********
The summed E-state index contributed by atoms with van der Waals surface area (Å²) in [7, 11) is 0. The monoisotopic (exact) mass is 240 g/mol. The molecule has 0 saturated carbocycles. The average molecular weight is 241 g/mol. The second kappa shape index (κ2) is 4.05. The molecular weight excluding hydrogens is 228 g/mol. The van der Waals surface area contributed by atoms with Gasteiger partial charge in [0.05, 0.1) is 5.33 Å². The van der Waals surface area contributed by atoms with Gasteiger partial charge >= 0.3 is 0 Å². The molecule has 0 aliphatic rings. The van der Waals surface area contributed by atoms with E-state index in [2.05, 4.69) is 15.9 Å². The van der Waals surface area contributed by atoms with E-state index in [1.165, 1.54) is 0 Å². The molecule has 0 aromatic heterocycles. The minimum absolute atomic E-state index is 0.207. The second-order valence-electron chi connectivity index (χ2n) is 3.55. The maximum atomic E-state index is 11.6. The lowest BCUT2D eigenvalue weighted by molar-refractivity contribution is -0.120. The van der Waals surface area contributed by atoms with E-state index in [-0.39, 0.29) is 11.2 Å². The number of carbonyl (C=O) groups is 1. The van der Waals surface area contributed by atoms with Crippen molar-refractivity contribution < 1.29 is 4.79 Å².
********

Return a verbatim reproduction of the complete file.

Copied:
The summed E-state index contributed by atoms with van der Waals surface area (Å²) in [7, 11) is 0. The monoisotopic (exact) mass is 240 g/mol. The molecule has 0 saturated carbocycles. The average molecular weight is 241 g/mol. The second kappa shape index (κ2) is 4.05. The molecular weight excluding hydrogens is 228 g/mol. The van der Waals surface area contributed by atoms with Gasteiger partial charge in [0.05, 0.1) is 5.33 Å². The van der Waals surface area contributed by atoms with Gasteiger partial charge >= 0.3 is 0 Å². The molecule has 0 aliphatic rings. The van der Waals surface area contributed by atoms with E-state index in [2.05, 4.69) is 15.9 Å². The van der Waals surface area contributed by atoms with E-state index in [1.165, 1.54) is 0 Å². The molecule has 0 aromatic heterocycles. The minimum absolute atomic E-state index is 0.207. The second-order valence-electron chi connectivity index (χ2n) is 3.55. The maximum atomic E-state index is 11.6. The lowest BCUT2D eigenvalue weighted by molar-refractivity contribution is -0.120. The van der Waals surface area contributed by atoms with E-state index in [-0.39, 0.29) is 11.2 Å². The number of carbonyl (C=O) groups is 1. The van der Waals surface area contributed by atoms with Crippen molar-refractivity contribution < 1.29 is 4.79 Å².